The Innovator's Dilemma
- Introduction: Why Good Companies Fail to Thrive in Fast-Moving Industries (HBS course materials)
- Digital Microscopy at Carl Zeiss: Managing Disruption (HBS case material)
- Note on Team Process (HBS case material)
Simon, the head of the Microscopy business group at Carl Zeiss AG knew
that his unit was facing a disruptive threat, so he chartered a special
team to tackle the industrial segment. Given a high degree of autonomy,
the project team developed an understanding of the marketplace
challenge and proceeded to develop and execute on a new business plan.
Simon gave the team ample freedom to develop new processes and
priorities appropriate to the market segment needs, but he couldn't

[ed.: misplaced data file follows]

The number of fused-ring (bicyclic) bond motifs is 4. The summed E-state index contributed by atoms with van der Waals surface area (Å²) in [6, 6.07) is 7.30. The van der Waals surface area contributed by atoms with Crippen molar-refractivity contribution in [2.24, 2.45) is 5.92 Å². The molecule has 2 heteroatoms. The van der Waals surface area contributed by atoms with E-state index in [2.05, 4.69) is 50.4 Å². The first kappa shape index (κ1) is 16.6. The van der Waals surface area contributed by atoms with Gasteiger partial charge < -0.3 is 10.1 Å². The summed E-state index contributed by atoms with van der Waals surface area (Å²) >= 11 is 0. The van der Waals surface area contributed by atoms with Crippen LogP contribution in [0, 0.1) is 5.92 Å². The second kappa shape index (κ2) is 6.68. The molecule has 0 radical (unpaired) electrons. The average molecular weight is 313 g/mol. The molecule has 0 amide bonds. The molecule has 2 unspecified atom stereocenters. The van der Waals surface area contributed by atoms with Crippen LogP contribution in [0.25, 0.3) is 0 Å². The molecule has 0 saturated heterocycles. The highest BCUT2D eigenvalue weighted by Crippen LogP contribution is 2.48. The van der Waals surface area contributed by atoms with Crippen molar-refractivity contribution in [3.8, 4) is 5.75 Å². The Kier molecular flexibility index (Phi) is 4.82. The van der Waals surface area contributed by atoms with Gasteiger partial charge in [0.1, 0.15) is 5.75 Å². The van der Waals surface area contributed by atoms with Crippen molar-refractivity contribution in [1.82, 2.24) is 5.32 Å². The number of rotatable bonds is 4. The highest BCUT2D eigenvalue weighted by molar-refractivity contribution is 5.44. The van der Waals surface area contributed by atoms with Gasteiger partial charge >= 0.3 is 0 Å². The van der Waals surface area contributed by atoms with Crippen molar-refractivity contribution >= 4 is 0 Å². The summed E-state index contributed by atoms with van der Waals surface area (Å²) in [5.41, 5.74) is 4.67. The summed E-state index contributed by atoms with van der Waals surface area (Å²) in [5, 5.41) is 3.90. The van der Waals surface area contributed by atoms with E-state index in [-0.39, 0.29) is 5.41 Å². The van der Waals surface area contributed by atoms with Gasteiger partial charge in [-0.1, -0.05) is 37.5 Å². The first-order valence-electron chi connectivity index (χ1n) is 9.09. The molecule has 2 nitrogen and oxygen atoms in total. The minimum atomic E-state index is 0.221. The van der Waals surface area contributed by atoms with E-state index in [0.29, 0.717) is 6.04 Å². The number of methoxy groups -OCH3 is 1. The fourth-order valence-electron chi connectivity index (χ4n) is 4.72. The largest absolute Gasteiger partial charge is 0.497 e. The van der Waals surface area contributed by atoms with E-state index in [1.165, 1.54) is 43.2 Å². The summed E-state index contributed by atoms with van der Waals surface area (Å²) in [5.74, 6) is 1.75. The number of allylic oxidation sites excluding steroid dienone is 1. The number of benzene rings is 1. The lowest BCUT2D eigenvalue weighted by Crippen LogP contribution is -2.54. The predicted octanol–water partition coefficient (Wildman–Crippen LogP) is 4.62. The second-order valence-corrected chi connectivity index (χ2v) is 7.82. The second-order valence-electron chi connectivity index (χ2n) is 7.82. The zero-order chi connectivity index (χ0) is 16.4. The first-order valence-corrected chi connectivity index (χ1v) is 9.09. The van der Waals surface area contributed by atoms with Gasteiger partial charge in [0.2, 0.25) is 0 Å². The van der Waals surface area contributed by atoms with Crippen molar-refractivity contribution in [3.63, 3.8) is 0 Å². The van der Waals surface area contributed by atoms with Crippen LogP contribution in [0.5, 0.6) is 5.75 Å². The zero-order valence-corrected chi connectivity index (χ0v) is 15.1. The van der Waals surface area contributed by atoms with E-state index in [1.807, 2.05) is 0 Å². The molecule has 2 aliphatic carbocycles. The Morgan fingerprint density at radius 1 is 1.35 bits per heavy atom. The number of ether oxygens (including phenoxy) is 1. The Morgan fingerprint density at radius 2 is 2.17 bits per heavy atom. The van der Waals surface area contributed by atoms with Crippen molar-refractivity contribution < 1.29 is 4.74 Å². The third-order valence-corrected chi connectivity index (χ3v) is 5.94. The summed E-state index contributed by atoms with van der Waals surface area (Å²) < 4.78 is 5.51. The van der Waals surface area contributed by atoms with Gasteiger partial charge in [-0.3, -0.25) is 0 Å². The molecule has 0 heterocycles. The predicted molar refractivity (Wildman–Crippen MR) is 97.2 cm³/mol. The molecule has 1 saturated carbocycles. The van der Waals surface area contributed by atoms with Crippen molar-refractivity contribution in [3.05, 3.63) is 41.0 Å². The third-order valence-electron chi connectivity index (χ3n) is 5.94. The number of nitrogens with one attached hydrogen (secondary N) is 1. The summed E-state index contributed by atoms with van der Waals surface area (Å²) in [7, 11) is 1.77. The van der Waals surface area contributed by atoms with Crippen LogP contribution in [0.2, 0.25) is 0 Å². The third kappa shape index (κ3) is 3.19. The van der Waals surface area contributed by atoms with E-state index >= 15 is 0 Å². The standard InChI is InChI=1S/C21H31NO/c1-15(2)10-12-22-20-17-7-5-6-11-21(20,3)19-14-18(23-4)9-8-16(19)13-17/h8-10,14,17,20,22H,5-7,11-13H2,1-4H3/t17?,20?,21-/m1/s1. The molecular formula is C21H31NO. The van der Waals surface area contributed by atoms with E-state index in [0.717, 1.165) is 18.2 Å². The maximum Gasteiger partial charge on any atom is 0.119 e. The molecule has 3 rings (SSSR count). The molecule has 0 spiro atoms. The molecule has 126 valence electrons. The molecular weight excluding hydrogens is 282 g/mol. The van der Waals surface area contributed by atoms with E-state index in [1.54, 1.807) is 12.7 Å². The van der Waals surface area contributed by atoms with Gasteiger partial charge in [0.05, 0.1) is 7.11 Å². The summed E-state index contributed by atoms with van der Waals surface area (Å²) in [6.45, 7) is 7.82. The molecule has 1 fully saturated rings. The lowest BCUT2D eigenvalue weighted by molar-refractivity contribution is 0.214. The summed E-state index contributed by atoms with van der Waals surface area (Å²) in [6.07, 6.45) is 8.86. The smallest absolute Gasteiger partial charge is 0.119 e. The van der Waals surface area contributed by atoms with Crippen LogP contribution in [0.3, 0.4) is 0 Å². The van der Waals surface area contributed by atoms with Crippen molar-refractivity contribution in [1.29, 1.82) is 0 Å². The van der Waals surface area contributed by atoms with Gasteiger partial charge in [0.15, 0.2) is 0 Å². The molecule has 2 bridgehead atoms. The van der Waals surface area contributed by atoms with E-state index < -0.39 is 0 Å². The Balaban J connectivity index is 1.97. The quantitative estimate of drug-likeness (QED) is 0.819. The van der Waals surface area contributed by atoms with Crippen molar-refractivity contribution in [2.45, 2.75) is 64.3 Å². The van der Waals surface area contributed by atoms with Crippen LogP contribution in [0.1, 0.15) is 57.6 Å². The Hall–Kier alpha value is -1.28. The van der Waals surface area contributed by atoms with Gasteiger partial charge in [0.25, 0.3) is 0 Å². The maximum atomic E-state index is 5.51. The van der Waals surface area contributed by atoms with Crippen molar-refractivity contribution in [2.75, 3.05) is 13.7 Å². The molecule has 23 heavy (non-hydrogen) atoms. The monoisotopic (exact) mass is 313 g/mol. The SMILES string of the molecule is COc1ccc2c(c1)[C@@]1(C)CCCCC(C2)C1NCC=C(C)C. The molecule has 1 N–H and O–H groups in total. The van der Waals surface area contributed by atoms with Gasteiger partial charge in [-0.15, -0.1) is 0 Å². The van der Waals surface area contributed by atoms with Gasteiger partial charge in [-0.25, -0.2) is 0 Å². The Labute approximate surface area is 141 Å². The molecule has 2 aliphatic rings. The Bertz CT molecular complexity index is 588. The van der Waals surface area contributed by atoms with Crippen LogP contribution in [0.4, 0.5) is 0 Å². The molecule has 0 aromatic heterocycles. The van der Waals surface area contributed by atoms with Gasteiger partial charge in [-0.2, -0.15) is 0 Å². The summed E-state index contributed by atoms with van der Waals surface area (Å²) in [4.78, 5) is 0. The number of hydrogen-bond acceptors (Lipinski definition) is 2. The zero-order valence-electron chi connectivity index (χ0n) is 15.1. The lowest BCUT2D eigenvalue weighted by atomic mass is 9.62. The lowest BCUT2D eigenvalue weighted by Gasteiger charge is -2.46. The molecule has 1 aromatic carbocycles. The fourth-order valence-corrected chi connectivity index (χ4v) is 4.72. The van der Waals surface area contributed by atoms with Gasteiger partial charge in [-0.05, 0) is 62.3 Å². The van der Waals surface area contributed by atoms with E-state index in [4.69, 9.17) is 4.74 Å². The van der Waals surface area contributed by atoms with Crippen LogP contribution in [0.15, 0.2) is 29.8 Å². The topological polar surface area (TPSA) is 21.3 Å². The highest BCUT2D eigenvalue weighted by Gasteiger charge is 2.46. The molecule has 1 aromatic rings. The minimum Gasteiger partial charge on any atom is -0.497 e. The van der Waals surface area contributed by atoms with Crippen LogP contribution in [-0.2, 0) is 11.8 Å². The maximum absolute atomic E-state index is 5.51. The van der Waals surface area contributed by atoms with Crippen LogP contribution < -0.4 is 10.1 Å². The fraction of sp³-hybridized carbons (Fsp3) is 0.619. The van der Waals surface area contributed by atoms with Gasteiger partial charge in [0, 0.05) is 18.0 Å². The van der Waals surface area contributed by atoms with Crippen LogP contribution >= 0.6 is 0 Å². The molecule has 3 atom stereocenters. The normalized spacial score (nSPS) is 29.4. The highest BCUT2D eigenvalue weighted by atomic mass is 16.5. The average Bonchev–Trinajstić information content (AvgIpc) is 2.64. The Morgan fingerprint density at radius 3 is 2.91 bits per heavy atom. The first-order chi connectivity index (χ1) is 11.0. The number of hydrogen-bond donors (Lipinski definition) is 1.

help but wonder whether it would continue as a stand-alone unit or he
would need to reintegrate it into the mainline business. He also was
nervous about the plan itself. The team had established timelines and
milestones, but now they had to execute and deliver their first product
- What was Carl Zeiss's traditional microscopy market positioning?
- Why was management at Carl Zeiss initially unconcerned about microscopy products from Keyence and Hirox?
- When did the management team first take a close look at Keyence and Hirox digital microscopy products? What concerned them?
- What is potentially disruptive about digital microscopy?
- How did the team responded to the perceived thread from Keyence and Hirox?
- How did other companies respond to the increasing popularity of digital microscopy?
- Do you think these responses were smarter than that of Carl Zeiss? Why or why not?
- What did the management at Carl Zeiss do right when facing a disruptive innovation? What did they do wrong?
- If you were one of the disruptive competitors Keyence or Hirox what would be your competitive response now that you know Zeiss has a plan to come into your market?